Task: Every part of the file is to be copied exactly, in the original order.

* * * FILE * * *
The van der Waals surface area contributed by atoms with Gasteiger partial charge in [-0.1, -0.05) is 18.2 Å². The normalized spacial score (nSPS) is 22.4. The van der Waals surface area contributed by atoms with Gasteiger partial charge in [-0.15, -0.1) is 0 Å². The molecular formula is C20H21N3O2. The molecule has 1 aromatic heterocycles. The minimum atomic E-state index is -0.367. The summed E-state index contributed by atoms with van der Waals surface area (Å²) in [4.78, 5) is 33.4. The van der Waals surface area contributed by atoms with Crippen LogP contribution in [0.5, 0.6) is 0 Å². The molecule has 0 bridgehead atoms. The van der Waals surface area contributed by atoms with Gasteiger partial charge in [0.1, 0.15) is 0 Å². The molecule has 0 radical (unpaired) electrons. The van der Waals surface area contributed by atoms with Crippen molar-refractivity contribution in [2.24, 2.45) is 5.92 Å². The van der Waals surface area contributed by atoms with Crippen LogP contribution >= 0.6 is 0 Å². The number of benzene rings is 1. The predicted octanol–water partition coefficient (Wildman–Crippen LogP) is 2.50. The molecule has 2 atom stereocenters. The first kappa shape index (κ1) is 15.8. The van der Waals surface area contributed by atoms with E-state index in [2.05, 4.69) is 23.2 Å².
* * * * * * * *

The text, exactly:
The van der Waals surface area contributed by atoms with Gasteiger partial charge in [-0.1, -0.05) is 18.2 Å². The normalized spacial score (nSPS) is 22.4. The van der Waals surface area contributed by atoms with Gasteiger partial charge in [-0.15, -0.1) is 0 Å². The molecular formula is C20H21N3O2. The molecule has 1 aromatic heterocycles. The minimum atomic E-state index is -0.367. The summed E-state index contributed by atoms with van der Waals surface area (Å²) in [4.78, 5) is 33.4. The van der Waals surface area contributed by atoms with Crippen LogP contribution in [0.5, 0.6) is 0 Å². The molecule has 0 bridgehead atoms. The van der Waals surface area contributed by atoms with Gasteiger partial charge in [0.1, 0.15) is 0 Å². The molecule has 0 radical (unpaired) electrons. The van der Waals surface area contributed by atoms with Crippen molar-refractivity contribution in [2.24, 2.45) is 5.92 Å². The van der Waals surface area contributed by atoms with Crippen LogP contribution >= 0.6 is 0 Å². The number of benzene rings is 1. The predicted octanol–water partition coefficient (Wildman–Crippen LogP) is 2.50. The molecule has 2 atom stereocenters. The first kappa shape index (κ1) is 15.8. The van der Waals surface area contributed by atoms with E-state index in [2.05, 4.69) is 23.2 Å².